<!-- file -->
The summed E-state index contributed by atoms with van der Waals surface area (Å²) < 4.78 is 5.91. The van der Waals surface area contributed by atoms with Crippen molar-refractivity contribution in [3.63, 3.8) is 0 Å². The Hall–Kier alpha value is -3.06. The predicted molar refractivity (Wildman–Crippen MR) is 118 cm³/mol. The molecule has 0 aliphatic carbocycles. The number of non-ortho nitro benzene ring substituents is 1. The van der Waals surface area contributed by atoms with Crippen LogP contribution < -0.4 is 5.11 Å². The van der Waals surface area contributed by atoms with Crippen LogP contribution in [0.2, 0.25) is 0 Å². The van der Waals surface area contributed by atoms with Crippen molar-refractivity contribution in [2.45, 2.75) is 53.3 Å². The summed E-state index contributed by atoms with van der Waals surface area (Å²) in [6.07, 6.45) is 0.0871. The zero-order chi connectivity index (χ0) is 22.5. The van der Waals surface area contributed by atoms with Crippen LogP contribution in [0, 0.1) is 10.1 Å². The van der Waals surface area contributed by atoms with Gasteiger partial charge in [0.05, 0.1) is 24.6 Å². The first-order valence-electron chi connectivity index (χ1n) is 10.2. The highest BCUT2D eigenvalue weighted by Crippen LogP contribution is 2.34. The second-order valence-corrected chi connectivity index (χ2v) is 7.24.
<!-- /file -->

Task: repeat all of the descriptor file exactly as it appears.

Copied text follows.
The summed E-state index contributed by atoms with van der Waals surface area (Å²) < 4.78 is 5.91. The van der Waals surface area contributed by atoms with Crippen molar-refractivity contribution in [3.63, 3.8) is 0 Å². The Hall–Kier alpha value is -3.06. The predicted molar refractivity (Wildman–Crippen MR) is 118 cm³/mol. The molecule has 0 aliphatic carbocycles. The number of non-ortho nitro benzene ring substituents is 1. The van der Waals surface area contributed by atoms with Crippen LogP contribution < -0.4 is 5.11 Å². The van der Waals surface area contributed by atoms with Crippen LogP contribution in [0.2, 0.25) is 0 Å². The van der Waals surface area contributed by atoms with Crippen molar-refractivity contribution in [2.45, 2.75) is 53.3 Å². The summed E-state index contributed by atoms with van der Waals surface area (Å²) in [6.07, 6.45) is 0.0871. The zero-order chi connectivity index (χ0) is 22.5. The van der Waals surface area contributed by atoms with Crippen LogP contribution in [0, 0.1) is 10.1 Å². The van der Waals surface area contributed by atoms with Gasteiger partial charge in [0.05, 0.1) is 24.6 Å². The first-order valence-electron chi connectivity index (χ1n) is 10.2. The highest BCUT2D eigenvalue weighted by Crippen LogP contribution is 2.34. The second-order valence-corrected chi connectivity index (χ2v) is 7.24.